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Arts This Week: 'Mindful,' 'Unveiled,' 'Shakespeare In Love'

"Torment" by Sophia Jung Am Park.
Sophia Jung Am Park, courtesy of Fuller Craft Museum

This week, Jared Bowen dives into "Mindful: Exploring Mental Health Through Art" at Fuller Craft Museum and reviews "Unveiled," the one-woman play by Rohina Malik and "Shakespeare in Love" at SpeakEasy Stage Company.

"Mindful: Exploring Mental Health Through Art," on view at Fuller Craft Museum through April 22

"Depression" by Joan Iversen Goswell.
Joan Iversen Goswell, courtesy of Fuller Craft Museum

A new exhibition at Fuller Craft Museum examines the impact that mental illness has on our society. "Mindful: Exploring Mental Health Through Art" features 33 works by 14 artists working in various mediums. By addressing topics such as depression, anxiety, PTSD and psychopharmaceutical drugs, the exhibition uses art as a platform to destigmatize mental illness and promote discussions of mental health. “This is a pointed and personal show,” said Jared. “It’s an exhibition you both see and feel.”

"Unveiled," presented by New Repertory Theatre through Jan. 28 and Greater Boston Stage Company Feb. 2-16

Rohina Malik writes and stars in "Unveiled."
Andrew Brilliant / Brilliant Pictures

Playwright and actress Rohina Malik brings her one-woman play "Unveiled" to Massachusetts. Inspired by a real-life instance of religious hate, "Unveiled" tells five unique stories of Muslim women in a post-9/11 world. These first-person narratives grapple with issues of language, culture, religion, stereotypes and hate. “I found that hate crime never begins with the weapon,” said Malik. “It begins with an atmosphere of negative stereotyping about a group of people and degrading language.”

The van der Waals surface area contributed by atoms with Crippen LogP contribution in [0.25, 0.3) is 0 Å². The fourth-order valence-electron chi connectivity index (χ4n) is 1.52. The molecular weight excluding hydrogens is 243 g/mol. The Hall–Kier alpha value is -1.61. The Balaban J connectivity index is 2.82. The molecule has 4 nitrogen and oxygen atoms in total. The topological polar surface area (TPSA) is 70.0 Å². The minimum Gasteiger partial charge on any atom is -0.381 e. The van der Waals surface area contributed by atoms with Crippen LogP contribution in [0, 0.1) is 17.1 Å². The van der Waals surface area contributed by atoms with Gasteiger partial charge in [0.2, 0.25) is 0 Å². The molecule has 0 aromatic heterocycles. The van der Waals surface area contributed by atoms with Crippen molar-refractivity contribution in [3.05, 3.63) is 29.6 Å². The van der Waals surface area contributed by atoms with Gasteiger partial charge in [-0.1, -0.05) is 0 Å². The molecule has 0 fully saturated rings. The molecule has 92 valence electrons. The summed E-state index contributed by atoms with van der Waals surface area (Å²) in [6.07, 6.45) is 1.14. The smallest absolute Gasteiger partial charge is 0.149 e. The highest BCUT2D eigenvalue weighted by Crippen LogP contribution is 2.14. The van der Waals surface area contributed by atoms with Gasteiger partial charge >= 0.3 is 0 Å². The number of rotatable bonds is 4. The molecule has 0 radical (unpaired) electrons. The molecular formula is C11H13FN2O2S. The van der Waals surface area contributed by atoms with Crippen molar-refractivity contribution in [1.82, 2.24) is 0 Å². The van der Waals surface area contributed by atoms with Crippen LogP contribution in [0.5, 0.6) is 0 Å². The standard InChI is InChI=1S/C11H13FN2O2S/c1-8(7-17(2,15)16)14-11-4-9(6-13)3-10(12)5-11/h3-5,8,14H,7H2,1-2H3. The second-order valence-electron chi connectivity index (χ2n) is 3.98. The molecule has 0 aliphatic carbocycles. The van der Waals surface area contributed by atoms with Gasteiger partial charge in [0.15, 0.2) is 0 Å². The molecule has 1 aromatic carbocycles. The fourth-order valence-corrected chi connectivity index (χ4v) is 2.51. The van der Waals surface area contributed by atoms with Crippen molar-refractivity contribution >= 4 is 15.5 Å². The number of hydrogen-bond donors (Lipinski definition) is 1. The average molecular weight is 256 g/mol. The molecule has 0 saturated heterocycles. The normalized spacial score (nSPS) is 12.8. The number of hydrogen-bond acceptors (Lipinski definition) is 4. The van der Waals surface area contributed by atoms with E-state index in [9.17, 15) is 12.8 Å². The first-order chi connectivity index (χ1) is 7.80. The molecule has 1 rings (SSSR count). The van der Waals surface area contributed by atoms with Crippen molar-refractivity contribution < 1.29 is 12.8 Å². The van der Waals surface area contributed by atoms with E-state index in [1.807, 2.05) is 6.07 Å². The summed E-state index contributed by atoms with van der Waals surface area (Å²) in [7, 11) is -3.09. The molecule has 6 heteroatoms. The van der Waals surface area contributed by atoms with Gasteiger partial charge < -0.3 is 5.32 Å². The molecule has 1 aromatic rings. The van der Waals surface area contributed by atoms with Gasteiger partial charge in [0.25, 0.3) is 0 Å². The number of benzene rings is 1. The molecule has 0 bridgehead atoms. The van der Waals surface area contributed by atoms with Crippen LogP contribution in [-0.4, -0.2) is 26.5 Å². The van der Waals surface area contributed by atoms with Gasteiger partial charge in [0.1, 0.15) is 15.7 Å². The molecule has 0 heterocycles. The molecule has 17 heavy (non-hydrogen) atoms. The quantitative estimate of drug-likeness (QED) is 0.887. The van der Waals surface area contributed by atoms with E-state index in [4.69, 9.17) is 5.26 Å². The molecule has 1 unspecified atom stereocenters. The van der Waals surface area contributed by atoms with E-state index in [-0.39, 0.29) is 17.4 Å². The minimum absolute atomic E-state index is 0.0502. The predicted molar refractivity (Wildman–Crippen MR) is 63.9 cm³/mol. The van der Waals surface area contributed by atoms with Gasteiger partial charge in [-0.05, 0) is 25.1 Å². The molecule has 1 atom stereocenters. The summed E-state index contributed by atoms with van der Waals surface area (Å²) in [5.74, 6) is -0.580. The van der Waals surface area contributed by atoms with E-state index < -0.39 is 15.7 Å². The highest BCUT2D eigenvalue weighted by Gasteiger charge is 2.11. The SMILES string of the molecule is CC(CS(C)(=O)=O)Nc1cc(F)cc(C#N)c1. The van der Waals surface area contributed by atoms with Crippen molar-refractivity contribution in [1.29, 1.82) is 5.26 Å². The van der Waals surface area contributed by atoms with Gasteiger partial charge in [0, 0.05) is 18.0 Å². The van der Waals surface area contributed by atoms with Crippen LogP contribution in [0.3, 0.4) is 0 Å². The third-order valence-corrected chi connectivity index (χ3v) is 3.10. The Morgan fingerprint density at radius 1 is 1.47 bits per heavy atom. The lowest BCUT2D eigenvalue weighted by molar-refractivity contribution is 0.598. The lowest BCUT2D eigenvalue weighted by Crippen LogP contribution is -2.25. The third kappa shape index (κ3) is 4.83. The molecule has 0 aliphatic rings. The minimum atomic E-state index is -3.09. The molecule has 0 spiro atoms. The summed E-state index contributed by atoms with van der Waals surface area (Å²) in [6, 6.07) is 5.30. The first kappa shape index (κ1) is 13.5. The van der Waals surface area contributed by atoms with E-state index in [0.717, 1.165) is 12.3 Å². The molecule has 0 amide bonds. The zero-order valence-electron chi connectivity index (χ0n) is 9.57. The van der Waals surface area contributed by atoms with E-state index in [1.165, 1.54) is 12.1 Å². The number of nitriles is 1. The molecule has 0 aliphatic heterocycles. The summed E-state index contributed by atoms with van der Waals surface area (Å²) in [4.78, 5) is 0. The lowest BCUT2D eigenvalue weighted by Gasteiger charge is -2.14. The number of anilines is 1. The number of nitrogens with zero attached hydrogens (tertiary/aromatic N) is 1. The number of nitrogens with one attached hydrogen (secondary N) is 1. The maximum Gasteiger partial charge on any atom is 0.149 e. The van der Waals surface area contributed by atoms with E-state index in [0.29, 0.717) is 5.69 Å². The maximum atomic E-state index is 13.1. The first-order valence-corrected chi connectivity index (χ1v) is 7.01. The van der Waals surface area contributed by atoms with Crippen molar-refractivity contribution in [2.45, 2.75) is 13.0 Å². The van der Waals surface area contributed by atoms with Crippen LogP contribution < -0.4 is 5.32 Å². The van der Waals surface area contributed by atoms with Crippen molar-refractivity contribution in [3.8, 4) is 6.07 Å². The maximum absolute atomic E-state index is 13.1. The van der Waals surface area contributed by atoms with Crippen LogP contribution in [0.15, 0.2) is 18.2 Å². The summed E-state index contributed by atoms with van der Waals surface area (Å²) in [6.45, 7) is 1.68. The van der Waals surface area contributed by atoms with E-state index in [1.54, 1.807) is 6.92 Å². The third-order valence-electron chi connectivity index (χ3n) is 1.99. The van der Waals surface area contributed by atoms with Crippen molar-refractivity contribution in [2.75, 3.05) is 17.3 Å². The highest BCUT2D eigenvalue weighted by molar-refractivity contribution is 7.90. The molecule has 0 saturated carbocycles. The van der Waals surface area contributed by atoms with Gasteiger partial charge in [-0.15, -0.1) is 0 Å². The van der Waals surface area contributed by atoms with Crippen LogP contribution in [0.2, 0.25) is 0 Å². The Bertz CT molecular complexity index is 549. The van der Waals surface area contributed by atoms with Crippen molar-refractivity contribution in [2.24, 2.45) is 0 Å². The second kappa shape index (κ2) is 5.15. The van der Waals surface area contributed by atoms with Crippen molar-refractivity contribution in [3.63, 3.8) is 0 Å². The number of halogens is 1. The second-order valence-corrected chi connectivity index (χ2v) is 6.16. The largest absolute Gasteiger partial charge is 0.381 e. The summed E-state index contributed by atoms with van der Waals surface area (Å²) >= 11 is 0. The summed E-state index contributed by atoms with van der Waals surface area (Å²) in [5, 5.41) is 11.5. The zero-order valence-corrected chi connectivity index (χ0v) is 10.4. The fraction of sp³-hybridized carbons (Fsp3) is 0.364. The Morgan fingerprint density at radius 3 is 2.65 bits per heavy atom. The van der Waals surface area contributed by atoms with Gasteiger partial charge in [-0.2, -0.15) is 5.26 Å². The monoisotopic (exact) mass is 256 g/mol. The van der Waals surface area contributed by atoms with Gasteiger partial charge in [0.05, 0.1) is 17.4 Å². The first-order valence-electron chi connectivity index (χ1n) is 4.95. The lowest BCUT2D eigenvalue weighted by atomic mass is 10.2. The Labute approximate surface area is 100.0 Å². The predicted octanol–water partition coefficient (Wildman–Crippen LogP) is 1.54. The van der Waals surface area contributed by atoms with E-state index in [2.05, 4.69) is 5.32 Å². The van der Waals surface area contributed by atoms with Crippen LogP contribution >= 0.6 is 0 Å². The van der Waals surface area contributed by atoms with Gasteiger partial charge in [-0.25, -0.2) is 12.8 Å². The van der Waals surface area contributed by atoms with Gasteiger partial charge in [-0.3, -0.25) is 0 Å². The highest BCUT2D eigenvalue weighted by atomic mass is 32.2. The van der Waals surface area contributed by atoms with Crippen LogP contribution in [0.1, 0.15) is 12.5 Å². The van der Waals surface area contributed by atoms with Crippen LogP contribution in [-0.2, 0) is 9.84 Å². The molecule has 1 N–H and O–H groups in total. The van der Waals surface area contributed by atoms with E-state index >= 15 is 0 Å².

"Shakespeare in Love," presented by SpeakEasy Stage Company Through Feb. 10

George Olesky and Jennifer Ellis in "Shakespeare in Love."
Nile Hawver/Nile Scott Shots, courtesy of SpeakEasy Stage Company

An Oscar-winning film is reimagined for the stage in "Shakespeare in Love." This theatrical romantic comedy tells the story of a young William Shakespeare struggling with writer's block as he tries to finish his latest work, "Romeo and Ethel, The Pirate's Daughter." When the noblewoman Viola disguises herself as a man to appear in Shakespeare’s play, the two fall in love, necessitating some flowery rewrites. "It's hugely entertaining," said Jared, "drunk with the intoxicating spirit of theater." 

Unleash your inner thespian! Send your theater recommendations to Jared on Facebook or Twitter!


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